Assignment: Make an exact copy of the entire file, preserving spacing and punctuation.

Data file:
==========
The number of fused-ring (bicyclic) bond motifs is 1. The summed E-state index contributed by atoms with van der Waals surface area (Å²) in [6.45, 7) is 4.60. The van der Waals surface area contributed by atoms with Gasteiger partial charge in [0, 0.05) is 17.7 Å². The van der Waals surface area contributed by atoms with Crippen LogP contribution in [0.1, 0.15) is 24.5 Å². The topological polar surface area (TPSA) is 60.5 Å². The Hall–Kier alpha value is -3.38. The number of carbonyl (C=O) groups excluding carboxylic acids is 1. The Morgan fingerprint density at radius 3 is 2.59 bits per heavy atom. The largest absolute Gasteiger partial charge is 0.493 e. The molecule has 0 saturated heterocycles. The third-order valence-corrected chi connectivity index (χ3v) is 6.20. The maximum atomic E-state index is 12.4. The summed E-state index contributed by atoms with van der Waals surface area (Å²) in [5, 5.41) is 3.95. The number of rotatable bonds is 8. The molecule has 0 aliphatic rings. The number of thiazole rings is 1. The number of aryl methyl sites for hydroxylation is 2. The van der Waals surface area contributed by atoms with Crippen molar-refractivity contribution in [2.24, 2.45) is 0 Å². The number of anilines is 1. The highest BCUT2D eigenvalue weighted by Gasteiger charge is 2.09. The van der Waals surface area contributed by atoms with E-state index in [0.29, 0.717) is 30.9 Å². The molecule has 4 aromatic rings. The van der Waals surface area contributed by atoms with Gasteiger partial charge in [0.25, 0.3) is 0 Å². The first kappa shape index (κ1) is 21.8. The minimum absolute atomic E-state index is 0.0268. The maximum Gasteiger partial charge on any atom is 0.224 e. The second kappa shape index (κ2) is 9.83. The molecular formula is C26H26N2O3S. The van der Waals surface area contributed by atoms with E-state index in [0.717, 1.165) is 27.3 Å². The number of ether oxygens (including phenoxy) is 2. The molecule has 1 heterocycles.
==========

The number of fused-ring (bicyclic) bond motifs is 1. The summed E-state index contributed by atoms with van der Waals surface area (Å²) in [6.45, 7) is 4.60. The van der Waals surface area contributed by atoms with Gasteiger partial charge in [0, 0.05) is 17.7 Å². The van der Waals surface area contributed by atoms with Crippen LogP contribution in [0.1, 0.15) is 24.5 Å². The topological polar surface area (TPSA) is 60.5 Å². The Hall–Kier alpha value is -3.38. The number of carbonyl (C=O) groups excluding carboxylic acids is 1. The Morgan fingerprint density at radius 3 is 2.59 bits per heavy atom. The largest absolute Gasteiger partial charge is 0.493 e. The molecule has 0 saturated heterocycles. The third-order valence-corrected chi connectivity index (χ3v) is 6.20. The maximum atomic E-state index is 12.4. The summed E-state index contributed by atoms with van der Waals surface area (Å²) in [5, 5.41) is 3.95. The number of rotatable bonds is 8. The molecule has 0 aliphatic rings. The number of thiazole rings is 1. The number of aryl methyl sites for hydroxylation is 2. The van der Waals surface area contributed by atoms with Crippen molar-refractivity contribution in [2.24, 2.45) is 0 Å². The number of anilines is 1. The highest BCUT2D eigenvalue weighted by Gasteiger charge is 2.09. The van der Waals surface area contributed by atoms with E-state index in [0.29, 0.717) is 30.9 Å². The molecule has 4 aromatic rings. The van der Waals surface area contributed by atoms with Gasteiger partial charge in [0.25, 0.3) is 0 Å². The first kappa shape index (κ1) is 21.8. The minimum absolute atomic E-state index is 0.0268. The maximum Gasteiger partial charge on any atom is 0.224 e. The second kappa shape index (κ2) is 9.83. The molecular formula is C26H26N2O3S. The van der Waals surface area contributed by atoms with E-state index in [0.717, 1.165) is 27.3 Å². The number of ether oxygens (including phenoxy) is 2. The molecule has 1 heterocycles.